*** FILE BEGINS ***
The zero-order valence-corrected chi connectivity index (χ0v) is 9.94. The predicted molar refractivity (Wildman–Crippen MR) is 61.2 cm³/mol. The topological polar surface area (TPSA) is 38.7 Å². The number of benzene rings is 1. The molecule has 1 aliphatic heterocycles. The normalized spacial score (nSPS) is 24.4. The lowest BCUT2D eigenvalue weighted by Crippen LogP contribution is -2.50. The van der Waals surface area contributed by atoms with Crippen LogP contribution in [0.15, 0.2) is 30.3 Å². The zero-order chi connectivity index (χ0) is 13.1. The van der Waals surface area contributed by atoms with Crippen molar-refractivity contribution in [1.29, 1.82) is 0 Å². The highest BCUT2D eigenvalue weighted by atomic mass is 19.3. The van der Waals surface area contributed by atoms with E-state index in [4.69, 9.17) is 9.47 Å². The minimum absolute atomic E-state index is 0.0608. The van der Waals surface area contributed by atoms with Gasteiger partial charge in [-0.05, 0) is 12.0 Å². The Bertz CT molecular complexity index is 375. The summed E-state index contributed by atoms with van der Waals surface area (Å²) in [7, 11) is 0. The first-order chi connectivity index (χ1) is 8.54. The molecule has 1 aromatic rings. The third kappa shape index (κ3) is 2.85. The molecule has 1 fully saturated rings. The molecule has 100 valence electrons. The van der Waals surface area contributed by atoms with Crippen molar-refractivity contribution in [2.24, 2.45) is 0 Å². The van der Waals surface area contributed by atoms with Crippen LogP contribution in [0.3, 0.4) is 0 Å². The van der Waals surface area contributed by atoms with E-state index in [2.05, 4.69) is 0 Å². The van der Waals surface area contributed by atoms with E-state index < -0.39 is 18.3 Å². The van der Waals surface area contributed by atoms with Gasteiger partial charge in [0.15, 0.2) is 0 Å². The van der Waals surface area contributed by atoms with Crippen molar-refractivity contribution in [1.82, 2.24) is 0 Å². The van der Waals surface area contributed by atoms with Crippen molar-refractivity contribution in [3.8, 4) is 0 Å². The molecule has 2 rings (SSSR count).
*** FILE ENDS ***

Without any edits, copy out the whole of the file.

The zero-order valence-corrected chi connectivity index (χ0v) is 9.94. The predicted molar refractivity (Wildman–Crippen MR) is 61.2 cm³/mol. The topological polar surface area (TPSA) is 38.7 Å². The number of benzene rings is 1. The molecule has 1 aliphatic heterocycles. The normalized spacial score (nSPS) is 24.4. The lowest BCUT2D eigenvalue weighted by Crippen LogP contribution is -2.50. The van der Waals surface area contributed by atoms with Crippen LogP contribution in [0.15, 0.2) is 30.3 Å². The zero-order chi connectivity index (χ0) is 13.1. The van der Waals surface area contributed by atoms with Crippen molar-refractivity contribution in [1.29, 1.82) is 0 Å². The highest BCUT2D eigenvalue weighted by atomic mass is 19.3. The van der Waals surface area contributed by atoms with E-state index in [4.69, 9.17) is 9.47 Å². The minimum absolute atomic E-state index is 0.0608. The van der Waals surface area contributed by atoms with Gasteiger partial charge in [-0.05, 0) is 12.0 Å². The Bertz CT molecular complexity index is 375. The summed E-state index contributed by atoms with van der Waals surface area (Å²) in [7, 11) is 0. The first-order chi connectivity index (χ1) is 8.54. The molecule has 1 aromatic rings. The third kappa shape index (κ3) is 2.85. The molecule has 1 fully saturated rings. The molecule has 100 valence electrons. The van der Waals surface area contributed by atoms with Crippen molar-refractivity contribution in [2.24, 2.45) is 0 Å². The van der Waals surface area contributed by atoms with Crippen LogP contribution in [0.3, 0.4) is 0 Å². The van der Waals surface area contributed by atoms with E-state index in [2.05, 4.69) is 0 Å². The van der Waals surface area contributed by atoms with E-state index < -0.39 is 18.3 Å². The van der Waals surface area contributed by atoms with Gasteiger partial charge in [0.15, 0.2) is 0 Å². The van der Waals surface area contributed by atoms with Crippen molar-refractivity contribution in [1.82, 2.24) is 0 Å². The van der Waals surface area contributed by atoms with Crippen molar-refractivity contribution in [3.8, 4) is 0 Å². The molecule has 2 rings (SSSR count).